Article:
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Double book review: Fiasco and A History of Iraq

Summary: These two excellent works complement each other nicely to give an overview of Iraq with a focus on the recent war.

Up today: Fiasco, by Thomas Ricks, and A History of Iraq, by Charles Tripp.

I'll start with the former. Fiasco's main strength is that it is an extremely detailed and well-written account of just what happened to bring the US to war and how the occupation was carried out. The 2003-2004 period is most damning. It was as if Sun Tzu, Clausewitz, Napoleon, Lord Nelson, and Eisenhower had been set on a panel with the express purpose of designing a strategy to fail as utterly as any in history. The unbelievable stupidity and incompetence of the high command, both military and civilian, is distinguished from the performance of the actual soldiers, which mostly seemed haplessly unprepared for the conflict they were dumped into, but tried to make the best of an impossible situation. Later, after some shakeups at the top command, techniques that were at least in the same galaxy as sanity were implemented with some positive effect.

However, I struggled with the book's essential sympathy for the nation building project. Ricks details the more successful efforts of leaders like David Petraeus and H.R. McMaster, who were able to understand and implement better tactics for fighting an insurgency and building a country. I summed it up in my own mind as 2/5ths Marine Corps, 1/5th Army Corps of Engineers, and 2/5ths Peace Corps. This and the catastrophic yet easily avoidable mistakes at the beginning of the war combine to make an account that in many respects doesn't discredit the doctrine of pre-emption (indeed, Ricks explicitly states he could still support such a policy in the right circumstances), but rather tries to salvage it. I have to grudgingly admit that Ricks' account convinced me that such things are possible in theory, but he doesn't really grapple head-on with the policy issues raised by the doctrine of pre-emption.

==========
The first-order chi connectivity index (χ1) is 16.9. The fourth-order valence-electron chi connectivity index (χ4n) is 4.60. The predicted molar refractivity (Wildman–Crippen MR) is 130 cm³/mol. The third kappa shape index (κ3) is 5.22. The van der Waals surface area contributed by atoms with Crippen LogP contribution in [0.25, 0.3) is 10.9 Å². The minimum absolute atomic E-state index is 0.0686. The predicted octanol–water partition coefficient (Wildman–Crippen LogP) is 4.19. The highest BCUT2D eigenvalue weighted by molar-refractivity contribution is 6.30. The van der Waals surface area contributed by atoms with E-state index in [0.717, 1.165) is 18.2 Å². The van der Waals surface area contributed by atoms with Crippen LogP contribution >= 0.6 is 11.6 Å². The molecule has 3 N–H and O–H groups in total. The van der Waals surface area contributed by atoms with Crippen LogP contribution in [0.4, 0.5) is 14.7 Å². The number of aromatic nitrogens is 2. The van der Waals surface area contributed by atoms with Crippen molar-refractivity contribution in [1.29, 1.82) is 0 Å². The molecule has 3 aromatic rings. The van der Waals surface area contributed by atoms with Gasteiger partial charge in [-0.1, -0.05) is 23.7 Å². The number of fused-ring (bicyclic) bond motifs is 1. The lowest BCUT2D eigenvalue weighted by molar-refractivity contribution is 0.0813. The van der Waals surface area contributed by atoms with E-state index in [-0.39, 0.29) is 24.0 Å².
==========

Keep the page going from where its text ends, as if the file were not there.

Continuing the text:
Tripp's book, on the other hand, gives that broader perspective. It is a serious academic work, a kind of shallow overview for the nonspecialist or historian looking for a place to start deep research. It's a bit of a slog at times, but worth it for the overarching narratives that were driving a lot of what happened during the US invasion that Ricks, buried deep in the details, misses. Iraq's initial boundaries, a relic of the collapse of the Ottoman empire based entirely on political convenience, are described in the context of the British colonial action after WWI. The long history of monarchy and of increasingly violent coups by military leaders is followed, logically ending with the ruthless Saddam Hussein. The American occupation is given the same kind of treatment as every other Iraq regime, and tied into the narrative threads of the previous history, something the Ricks does not do.

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